Conviction, 26-year prison term for stabbing of Americans at Amsterdam CS
Jawed S., a 20-year-old man who stabbed two American tourists at Amsterdam Central Station last year, was sentenced to 26 years in prison by the court in Amsterdam on Monday. He was convicted to two counts of attempted murder with terrorist intent, and three counts of threatening a police officer, NOS reports. The sentence is one year higher than what the Public Prosecutor demanded.
The court also ordered S., a man from Afghanistan who applied for asylum in Germany, to pay over 2 million euros in damages to his victims.
On August 31st last year, S. stabbed two American tourists in Amsterdam Central Station, attacking them from behind. One was stabbed in the back. He sustained a spinal cord injury and is now confined to a wheel chair. The other was stabbed in the arm and torso and only barely survived the attack, after undergoing emergency surgery. He sustained severe nerve damage to his arm.
A police officer noticed S. shortly before the attack and called in backup. He and two colleagues overpowered S. within seconds after he started stabbing people. One officer shot him in the lower body to incapacitate him. One of the three police officers involved in arresting S. now suffers from post traumatic stress disorder, he said in a statement read during the trial. "The image of the two victims being stabbed is burned into my mind. I unwittingly I look back on the images. I do not have control over the incident, the incident has control over me", the police officer said in his statement.
After his arrest, S. quickly confessed to the attack. He told the court that he came to the Netherlands to "kill unfair and cruel people" and that his only mistake was that he did not stab people who were from the Netherlands. In previous statements to the police, S. said that he was angry with PVV leader Geert Wilders for insulting Islam by arranging a prophet-Mohammed cartoon contest, and angry at the Netherlands for not stopping him.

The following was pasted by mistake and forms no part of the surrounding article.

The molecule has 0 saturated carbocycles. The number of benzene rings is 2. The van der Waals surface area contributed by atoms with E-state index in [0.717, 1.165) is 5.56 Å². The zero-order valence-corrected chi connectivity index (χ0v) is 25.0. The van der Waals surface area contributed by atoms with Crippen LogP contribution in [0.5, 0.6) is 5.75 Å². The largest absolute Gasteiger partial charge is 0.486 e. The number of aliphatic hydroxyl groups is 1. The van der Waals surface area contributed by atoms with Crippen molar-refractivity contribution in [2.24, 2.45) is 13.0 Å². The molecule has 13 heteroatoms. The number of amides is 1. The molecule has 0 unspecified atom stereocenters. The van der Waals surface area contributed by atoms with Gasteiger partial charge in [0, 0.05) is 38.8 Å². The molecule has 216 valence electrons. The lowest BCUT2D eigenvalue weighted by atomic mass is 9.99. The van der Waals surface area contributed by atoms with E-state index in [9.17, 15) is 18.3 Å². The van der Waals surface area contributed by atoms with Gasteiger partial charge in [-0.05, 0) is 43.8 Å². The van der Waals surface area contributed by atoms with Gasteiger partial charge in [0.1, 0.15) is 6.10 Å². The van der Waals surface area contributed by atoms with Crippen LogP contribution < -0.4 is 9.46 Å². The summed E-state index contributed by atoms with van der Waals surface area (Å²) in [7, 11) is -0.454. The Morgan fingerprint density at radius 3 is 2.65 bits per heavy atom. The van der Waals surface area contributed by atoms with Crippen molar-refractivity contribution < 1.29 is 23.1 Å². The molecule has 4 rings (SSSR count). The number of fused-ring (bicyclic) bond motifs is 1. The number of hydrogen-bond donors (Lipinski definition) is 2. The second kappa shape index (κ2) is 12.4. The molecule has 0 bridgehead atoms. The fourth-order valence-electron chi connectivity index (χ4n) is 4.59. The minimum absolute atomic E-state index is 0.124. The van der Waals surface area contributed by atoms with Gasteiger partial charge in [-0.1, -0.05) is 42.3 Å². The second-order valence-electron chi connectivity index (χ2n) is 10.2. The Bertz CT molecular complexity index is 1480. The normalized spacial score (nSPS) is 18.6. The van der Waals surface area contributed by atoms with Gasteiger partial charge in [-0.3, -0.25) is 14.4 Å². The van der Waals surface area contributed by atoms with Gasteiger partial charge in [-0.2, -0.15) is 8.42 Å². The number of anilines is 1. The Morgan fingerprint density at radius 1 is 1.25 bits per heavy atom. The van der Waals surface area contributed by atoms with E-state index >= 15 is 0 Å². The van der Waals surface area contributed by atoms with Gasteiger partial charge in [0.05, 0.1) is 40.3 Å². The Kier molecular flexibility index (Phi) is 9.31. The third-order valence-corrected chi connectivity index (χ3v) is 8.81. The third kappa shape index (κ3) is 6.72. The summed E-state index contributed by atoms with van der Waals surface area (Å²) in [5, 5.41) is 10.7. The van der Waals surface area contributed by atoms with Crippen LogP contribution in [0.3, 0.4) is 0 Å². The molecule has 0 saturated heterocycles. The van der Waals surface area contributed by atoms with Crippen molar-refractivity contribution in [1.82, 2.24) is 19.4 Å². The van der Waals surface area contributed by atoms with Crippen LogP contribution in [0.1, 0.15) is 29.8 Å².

Experts from the Pieter Baan Center, where S. was sent for psychological examination, could not get a clear picture of S.'s mental health. "He kept repeating certain topics", the experts said. They also could not get contact with the man's family and colleagues. "We suspect he has psychiatric issues, but can make no conclusions", the experts said. The experts spoke of "clear, strong Islamic radicalization", but could not determine whether S. has an actual mental disorder.
"I sometimes found the conversations scary" a Pieter Baan Center expert said in the court. "No normal communication. He kept repeating the same things, the same sentences. That is not normal. A certain rigidity."